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The Engineering Education Assessment Process - A Signals and Systems Perspective

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2016 ASEE Annual Conference & Exposition


New Orleans, Louisiana

Publication Date

June 26, 2016

Start Date

June 26, 2016

End Date

August 28, 2016





Conference Session

Works in Progress: Assessment and Research Tools

Tagged Division

Educational Research and Methods

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Paper Authors


George E. Hassoun Notre Dame University - Louaize, Lebanon Orcid 16x16

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G. Hassoun received the Licence en Physique degree from the Lebanese University, Beirut, Lebanon, in 1982, the Mastère en Avionique diploma from ENSAE, Toulouse, France, in 1984, the M.S. degree in Aeronautical and Astronautical Engineering from the Ohio State University, Columbus, OH, in 1989, and the Ph.D. degree in Electrical Engineering from the University of Adelaide, South Australia, in 1996.

In 1997, he worked as a Senior Research Assistant at the University of New South Wales - Sydney, with the Satellite Navigation and Positioning Group, Department of Geomatic Engineering. In 1998, he joined the Avionics Group of the Air Operations Division DSTO – South Australia, as a Research Scientist.

Since 2001, he has been an Assistant Professor with the Electrical, Computer and Communication Engineering Department at Notre Dame University – Louaize, Lebanon. His research interests include control, avionics, navigation and guidance, optimization and estimation theories, in addition to aerospace applications. He is presently interested in the application of signals and systems theory to engineering education.

Dr. Hassoun is a current member of the American Society for Engineering Education.

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In this work in progress, a signal model is suggested for the knowledge acquired by engineering students during their study of a specific engineering subject, based on signals and systems theory. This model is illustrated using three courses typically taught in modern American-style engineering schools, namely Circuit Analysis, Signals and Systems, and Feedback Control. Additionally, a signals-and-systems-based model is suggested for the assessment process that inputs the acquired knowledge signal, mentioned above, and produces the so-called assessed (engineering) knowledge signal. Based on the largely acknowledged continuous nature of the brain activity, the cumulative nature of the acquired subject-specific engineering knowledge, and the discrete nature of assessment schemes typically administered in engineering schools, it is argued that the acquired engineering knowledge could appropriately be modeled by a continuous-time signal, however the assessed engineering knowledge could be more realistically modeled by a discrete-time signal.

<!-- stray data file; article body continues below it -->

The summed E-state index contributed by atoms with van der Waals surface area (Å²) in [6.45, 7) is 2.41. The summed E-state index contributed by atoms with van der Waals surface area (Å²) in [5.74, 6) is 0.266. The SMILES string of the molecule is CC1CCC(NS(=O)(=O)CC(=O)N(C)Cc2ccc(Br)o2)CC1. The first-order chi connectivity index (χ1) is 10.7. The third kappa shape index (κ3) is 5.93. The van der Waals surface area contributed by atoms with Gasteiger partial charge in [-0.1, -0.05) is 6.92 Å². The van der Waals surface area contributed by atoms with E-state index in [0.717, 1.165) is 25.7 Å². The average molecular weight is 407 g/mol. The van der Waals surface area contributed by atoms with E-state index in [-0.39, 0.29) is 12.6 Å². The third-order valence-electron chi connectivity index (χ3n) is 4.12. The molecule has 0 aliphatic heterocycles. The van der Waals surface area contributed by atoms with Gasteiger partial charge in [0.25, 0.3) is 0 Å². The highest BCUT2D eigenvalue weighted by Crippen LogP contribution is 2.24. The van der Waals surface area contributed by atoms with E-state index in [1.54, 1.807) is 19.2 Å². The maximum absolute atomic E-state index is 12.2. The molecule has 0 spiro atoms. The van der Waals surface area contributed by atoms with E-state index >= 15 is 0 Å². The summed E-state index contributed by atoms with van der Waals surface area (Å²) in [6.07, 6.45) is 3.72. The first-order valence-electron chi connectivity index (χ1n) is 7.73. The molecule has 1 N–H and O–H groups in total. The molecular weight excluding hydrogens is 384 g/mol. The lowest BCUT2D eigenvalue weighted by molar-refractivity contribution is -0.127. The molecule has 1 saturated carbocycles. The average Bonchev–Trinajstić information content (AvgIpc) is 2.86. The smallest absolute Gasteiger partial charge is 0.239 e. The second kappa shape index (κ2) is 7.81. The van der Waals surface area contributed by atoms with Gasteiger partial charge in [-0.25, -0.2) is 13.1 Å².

As such, the assessment process could then be modeled as a sampling process, where samples of the acquired knowledge signal are captured at various periods of time for the purpose of reconstructing a good image of the student acquired knowledge. It is reasoned that the perceived level of student learning does depend to a large extent on the successful reconstruction of the (continuous) acquired knowledge signal from the (discrete) assessed knowledge signal, i.e. if the reconstruction process is flawed then the perceived level of learning can also be flawed!

Towards that end, Shannon’s sampling theorem is used to place a condition on the minimum assessment frequency, in order to avoid aliasing errors in the assessment/sampling process. Based on that theorem, a minimum of two samples (assessments) are necessary in the smallest period of the sampled signal (i.e. the acquired knowledge signal). Accordingly, and based in part on previous works in this domain, a preliminary figure of merit is suggested as a necessary minimum assessment frequency, below which the assessment process, and consequently the validity of perceived learning may be questionable.

This work is in line with recent studies by educational experts/psychologists advocating the switch from a 2-or-3-assessment-per-semester assessment scheme to a more frequent assessment scheme. The work has also the potential of benefiting engineering schools in their pursuit of quality education by drawing their attention not only to the quality (level) of their learning and assessment activities, but also to the frequency of these activities and to the importance of appropriately weighing each learning and assessment activity, including homework assignments and quizzes.

Hassoun, G. E. (2016, June), The Engineering Education Assessment Process - A Signals and Systems Perspective Paper presented at 2016 ASEE Annual Conference & Exposition, New Orleans, Louisiana. 10.18260/p.26156

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